Redhooker is the newest side project from musician Stephen Griesgraber, who also plays guitar in the chamber rock group Slow Six. In terms of construction, The Future According To Yesterday EP has a few things in common with his other group, drawing inspiration for minimalism and classical music, moving forward with a steady, but melancholy gait that seems to let each instrument sparkle.
Although the short release (just under a half hour in length) is comprised of four tracks, it really sounds like one long movement, with gradual shifts and turns that keep things interesting. Although the release was inspired a year living in a quiet, isolated port village named Red Hook, it seems that the recording locale (700 feet above ground in a vacated law office in Manhattan NY) might have figured into things as well. The lovely artwork depicts de-saturated individuals viewed from above, and there's something about this detached viewing of everyday life that seems to weave into the songs as well.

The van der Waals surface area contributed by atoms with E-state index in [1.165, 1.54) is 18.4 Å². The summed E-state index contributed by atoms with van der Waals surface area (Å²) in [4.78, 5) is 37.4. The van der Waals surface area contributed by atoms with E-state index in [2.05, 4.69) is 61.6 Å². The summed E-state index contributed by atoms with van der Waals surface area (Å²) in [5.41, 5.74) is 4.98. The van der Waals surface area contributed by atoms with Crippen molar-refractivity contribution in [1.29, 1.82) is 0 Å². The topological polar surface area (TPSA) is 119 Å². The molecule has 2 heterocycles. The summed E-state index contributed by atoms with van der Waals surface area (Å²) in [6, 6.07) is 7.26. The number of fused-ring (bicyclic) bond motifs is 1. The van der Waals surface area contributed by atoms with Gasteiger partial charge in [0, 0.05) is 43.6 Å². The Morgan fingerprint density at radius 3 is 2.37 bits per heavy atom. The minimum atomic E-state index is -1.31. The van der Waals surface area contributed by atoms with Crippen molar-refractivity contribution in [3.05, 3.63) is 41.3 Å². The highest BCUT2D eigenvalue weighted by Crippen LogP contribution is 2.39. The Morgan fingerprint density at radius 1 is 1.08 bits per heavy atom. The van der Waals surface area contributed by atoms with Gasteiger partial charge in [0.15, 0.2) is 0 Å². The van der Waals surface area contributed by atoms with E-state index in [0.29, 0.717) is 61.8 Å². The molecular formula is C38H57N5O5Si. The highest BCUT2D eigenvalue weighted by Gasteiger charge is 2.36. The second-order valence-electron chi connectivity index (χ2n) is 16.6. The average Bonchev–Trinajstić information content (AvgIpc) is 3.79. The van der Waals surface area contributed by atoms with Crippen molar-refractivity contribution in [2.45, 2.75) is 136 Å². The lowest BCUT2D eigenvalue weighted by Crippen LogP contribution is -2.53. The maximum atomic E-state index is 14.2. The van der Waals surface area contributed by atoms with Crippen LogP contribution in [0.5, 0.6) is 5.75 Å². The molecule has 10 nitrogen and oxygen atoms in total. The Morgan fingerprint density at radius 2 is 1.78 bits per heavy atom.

"Sometimes She Speaks Gently" opens the release, and finds quiet clarinet and violin wrapping around one another while Rhodes piano notes add another warm melody. It's a true introduction piece, not really building to anything while setting the stage for "Animus," which takes the same elements (along with some deft guitar playing from Griesgraber) and lets them play off one another in a dancerly way, resulting in the most spirited track on the release. Directly following it, "Sunday Silence" goes in the opposite direction, with droning, somewhat dissonance electronics creating a dark backdrop that only lets a short, sad section of violin, clarinet, and Rhodes escape.
The music is very evocative, and as mentioned above, for some reason (probably due to the artwork), it reminds me of a less mechanical and more fragile take on the same sort of ideas that Glass's music for Koyaanisqatsi. It's a little more humanist, a lot less driving, but very nicely captures the feel of watching people go about their lives in a world where its sometimes hard to look on the bright side.